“What churches need are not more entrepreneurial leaders with wonderful plans for their congregation’s life, but poets with the imagination and gifting to cultivate environments within which people might again understand how their traditional narratives apply to them today.”
I have written before about the beauty and challenges of my home church. Our church of fifteen regulars was once a church plant of nearly 200 attendees, that has endured much loss and yet has emerged as a thoughtful, bonded, collaborative house church. We do not have a traditional pastor, nor an identified single leader, but rather a leadership team with shared responsibilities, that encourages all of our church members to serve and lead according to our gifting.
This week’s reading was… interesting timing. Three of the four members of our leadership team attended our regional denominational conference last week. The conference (my first) was enlightening. Among the forty or so attendees were leaders of churches that are thriving in a traditional context, of churches that are struggling (a church of eight members planning to sell its building), church planters, and members of “Field USA” – the denomination’s enterprise to support creative, organic, missional communities. The primary business of the conference was to re-organize the region into a smaller set of areas, based on either geography or affinity (as yet in progress) to increase the level of support away from a more hierarchical model to a more team oriented, organic model. Yet at the same time, the denomination itself operates in a hierarchical, traditional western approach. A denomination and region in transition, filled with churches in transition.
Len Hjalmarson writes about that space of transition, referring to it as liminal; as the space in between. It is the space where transformation may occur, noting that God is interested in transformation. He describes this as “an intensely uncomfortable place” but also “a place of possibility.”  Amen to the discomfort, and amen to the possibility!
Last night our leadership team met and discussed not only the regional conference, but the future of our church. In January we agreed to enter into a time of rest and contemplation, to consider our future. We had agreed to return to this conversation in June. So here we are. Last night, as we considered our future, we talked about how we had perhaps learned well how to live with change and loss – despite the uncertainty – but did not know how to grow from here. We talked about how perhaps we may have become comfortable with our routines, though we often talk about how we desire more. And then we talked about Moses’ experience with the burning bush. Two significant questions arose:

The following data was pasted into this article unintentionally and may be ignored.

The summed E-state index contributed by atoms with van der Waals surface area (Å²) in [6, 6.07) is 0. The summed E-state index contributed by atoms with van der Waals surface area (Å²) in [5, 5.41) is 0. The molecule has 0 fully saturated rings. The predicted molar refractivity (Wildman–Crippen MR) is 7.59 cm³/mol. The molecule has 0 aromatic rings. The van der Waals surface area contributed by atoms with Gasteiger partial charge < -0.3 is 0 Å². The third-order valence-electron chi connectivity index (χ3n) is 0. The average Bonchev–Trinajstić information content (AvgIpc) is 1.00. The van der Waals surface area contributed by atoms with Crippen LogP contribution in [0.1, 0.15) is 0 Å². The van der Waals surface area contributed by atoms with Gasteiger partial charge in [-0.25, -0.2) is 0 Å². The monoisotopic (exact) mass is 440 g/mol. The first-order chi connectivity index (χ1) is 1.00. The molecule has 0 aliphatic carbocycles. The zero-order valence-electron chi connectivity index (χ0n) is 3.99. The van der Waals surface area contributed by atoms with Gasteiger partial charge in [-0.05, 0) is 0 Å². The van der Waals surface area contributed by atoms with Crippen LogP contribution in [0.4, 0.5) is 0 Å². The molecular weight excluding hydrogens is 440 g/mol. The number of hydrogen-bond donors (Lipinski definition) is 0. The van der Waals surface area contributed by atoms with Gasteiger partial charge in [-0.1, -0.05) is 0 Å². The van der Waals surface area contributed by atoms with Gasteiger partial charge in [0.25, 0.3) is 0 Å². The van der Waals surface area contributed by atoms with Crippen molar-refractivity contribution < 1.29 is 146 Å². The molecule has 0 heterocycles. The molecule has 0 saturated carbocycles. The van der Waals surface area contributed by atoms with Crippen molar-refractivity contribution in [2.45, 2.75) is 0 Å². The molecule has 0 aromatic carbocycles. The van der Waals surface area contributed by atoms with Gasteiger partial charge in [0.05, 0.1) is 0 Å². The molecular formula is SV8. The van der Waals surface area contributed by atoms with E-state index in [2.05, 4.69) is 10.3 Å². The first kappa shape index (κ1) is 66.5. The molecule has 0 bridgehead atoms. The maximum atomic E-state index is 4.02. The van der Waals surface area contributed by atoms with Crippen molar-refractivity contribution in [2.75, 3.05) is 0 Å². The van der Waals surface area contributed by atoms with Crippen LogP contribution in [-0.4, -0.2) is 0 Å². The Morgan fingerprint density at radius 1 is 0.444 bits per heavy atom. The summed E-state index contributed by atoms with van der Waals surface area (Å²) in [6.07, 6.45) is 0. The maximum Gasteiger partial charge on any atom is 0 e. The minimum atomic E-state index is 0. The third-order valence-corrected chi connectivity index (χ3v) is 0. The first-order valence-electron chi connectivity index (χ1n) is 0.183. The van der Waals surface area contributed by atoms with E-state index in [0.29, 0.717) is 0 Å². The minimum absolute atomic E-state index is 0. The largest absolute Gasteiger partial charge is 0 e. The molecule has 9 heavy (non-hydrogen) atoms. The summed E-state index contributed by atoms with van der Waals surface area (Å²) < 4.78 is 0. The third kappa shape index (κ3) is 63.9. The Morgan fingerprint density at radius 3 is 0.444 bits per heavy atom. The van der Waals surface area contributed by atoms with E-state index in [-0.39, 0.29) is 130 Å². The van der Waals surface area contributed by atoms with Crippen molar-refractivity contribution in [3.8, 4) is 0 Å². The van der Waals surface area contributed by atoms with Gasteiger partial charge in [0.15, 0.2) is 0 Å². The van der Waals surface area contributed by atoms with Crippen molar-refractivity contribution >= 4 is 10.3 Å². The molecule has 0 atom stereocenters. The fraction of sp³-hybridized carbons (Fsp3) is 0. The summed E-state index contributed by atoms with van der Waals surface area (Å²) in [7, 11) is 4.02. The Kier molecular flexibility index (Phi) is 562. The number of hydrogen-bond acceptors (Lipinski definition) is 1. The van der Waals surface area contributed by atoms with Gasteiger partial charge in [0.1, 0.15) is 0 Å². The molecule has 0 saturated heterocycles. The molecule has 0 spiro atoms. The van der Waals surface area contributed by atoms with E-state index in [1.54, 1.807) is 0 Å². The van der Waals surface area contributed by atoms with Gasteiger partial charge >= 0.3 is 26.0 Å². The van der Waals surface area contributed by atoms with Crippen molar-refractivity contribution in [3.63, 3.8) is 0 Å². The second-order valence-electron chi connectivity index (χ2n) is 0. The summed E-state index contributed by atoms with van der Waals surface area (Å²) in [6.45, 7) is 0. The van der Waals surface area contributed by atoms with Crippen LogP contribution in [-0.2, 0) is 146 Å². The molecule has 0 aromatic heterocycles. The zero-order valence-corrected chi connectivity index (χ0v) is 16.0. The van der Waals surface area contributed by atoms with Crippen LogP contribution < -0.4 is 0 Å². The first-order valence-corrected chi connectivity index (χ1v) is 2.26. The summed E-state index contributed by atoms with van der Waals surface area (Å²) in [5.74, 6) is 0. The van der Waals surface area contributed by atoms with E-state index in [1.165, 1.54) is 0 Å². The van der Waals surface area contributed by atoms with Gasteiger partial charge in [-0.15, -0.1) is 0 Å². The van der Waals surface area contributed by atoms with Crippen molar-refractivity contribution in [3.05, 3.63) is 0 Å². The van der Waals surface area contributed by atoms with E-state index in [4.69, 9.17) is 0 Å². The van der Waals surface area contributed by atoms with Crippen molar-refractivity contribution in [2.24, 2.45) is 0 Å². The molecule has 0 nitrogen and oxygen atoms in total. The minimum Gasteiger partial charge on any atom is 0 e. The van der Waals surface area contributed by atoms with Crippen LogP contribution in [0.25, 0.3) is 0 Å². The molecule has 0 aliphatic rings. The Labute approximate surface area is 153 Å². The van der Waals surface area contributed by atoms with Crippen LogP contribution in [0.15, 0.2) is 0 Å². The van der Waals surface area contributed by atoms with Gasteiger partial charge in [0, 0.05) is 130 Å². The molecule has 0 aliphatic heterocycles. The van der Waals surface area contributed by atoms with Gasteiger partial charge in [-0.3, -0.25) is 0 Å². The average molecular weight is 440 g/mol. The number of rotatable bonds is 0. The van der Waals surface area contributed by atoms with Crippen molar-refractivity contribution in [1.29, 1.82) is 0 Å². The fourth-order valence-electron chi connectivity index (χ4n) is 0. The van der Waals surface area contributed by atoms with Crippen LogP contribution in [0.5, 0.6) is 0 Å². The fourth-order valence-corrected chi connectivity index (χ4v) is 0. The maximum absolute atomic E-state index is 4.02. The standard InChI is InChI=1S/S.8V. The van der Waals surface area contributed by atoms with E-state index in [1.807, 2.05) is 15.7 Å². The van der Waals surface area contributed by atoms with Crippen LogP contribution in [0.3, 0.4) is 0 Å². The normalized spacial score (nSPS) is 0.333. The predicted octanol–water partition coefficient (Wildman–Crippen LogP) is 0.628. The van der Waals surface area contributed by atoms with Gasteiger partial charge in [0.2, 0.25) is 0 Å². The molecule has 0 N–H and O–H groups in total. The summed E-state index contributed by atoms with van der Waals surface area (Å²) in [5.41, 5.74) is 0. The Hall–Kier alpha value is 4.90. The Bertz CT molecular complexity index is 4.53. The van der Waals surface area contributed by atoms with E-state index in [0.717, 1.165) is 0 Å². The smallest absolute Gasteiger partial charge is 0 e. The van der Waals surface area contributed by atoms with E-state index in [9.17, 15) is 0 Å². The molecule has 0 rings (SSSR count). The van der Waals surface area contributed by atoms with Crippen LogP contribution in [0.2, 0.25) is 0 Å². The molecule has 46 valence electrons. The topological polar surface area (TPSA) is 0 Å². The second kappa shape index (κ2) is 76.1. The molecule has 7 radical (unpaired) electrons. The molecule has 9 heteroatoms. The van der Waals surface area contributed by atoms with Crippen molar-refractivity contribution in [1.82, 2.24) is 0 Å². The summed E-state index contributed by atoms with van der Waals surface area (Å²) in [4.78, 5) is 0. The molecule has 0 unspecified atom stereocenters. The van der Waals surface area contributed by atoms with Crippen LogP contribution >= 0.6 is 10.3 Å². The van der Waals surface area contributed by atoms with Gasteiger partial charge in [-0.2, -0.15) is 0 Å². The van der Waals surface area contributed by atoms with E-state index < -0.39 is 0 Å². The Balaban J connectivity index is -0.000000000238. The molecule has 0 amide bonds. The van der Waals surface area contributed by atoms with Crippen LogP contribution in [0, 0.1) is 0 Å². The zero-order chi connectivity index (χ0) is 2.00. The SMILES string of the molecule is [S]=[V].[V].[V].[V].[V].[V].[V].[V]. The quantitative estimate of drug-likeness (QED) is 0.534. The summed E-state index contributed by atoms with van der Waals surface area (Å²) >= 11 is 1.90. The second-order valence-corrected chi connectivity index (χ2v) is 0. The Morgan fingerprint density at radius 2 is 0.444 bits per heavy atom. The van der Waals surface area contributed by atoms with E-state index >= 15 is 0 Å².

1. Are we looking for the burning bush? Is it possible that we have walked right by the burning bush and not noticed because we were too caught up in our routine?
2. Are we willing to shed all of our comforts and conventions and cross the desert, as Moses did? Are we willing to shed tradition and adapt to our new world?
As our meeting ended, I was left with a sense of excitement and possibility. I felt the spark of something new – unknown yet deep and powerful. It felt like God.
And then today I read our assigned articles and thought to myself, “Wow! This is the exact assurance that our church needs.” Though Hjalmarson, in both articles, speaks to a need for a different type of leadership, and attending to our context, I found assurance in my perception that by intention or not, my church is living this reality. Hjalmarson writes, “Working with the unseen elements of growth requires intimate connection (community) and comfort with process and paradox.”  Our church has community. And we have a certain ambivalent comfort with process and paradox. I think the challenge is embracing the journey without necessarily knowing the exact destination. We need to learn to navigate and release our imagined sense of control. Many of our members would prefer a simple “how to” description of our next steps; the traditional western linear logic of a leads to b leads to c. Perhaps our great challenge will be to embrace in faith the journey upon which we have embarked and trust God’s leading.
I am encouraged and excited. I simply ask that as God leads you, you might pray with us and for us.
 Alan Roxburgh, The Sky is Falling (Eagle, ID: ACI Publications, 2005). p166. as quoted by Len Hjalmarson in “Leadership in the Chaordic Age” , 2013, Accessed April 7, 2015. http://nextreformation.com/wp-content/uploads/2013/05/Leadership_in_Chaordic_Age.pdf
 Len Hjalmarson, “Broken Futures – Adaptive Challenge and the Church in Transition’, George Fox Evangelical Seminary, p.3.
 Len Hjalmarson, “Leadership in the Chaordic Age” , 2013, Accessed April 7, 2015. http://nextreformation.com/wp-content/uploads/2013/05/Leadership_in_Chaordic_Age.pdf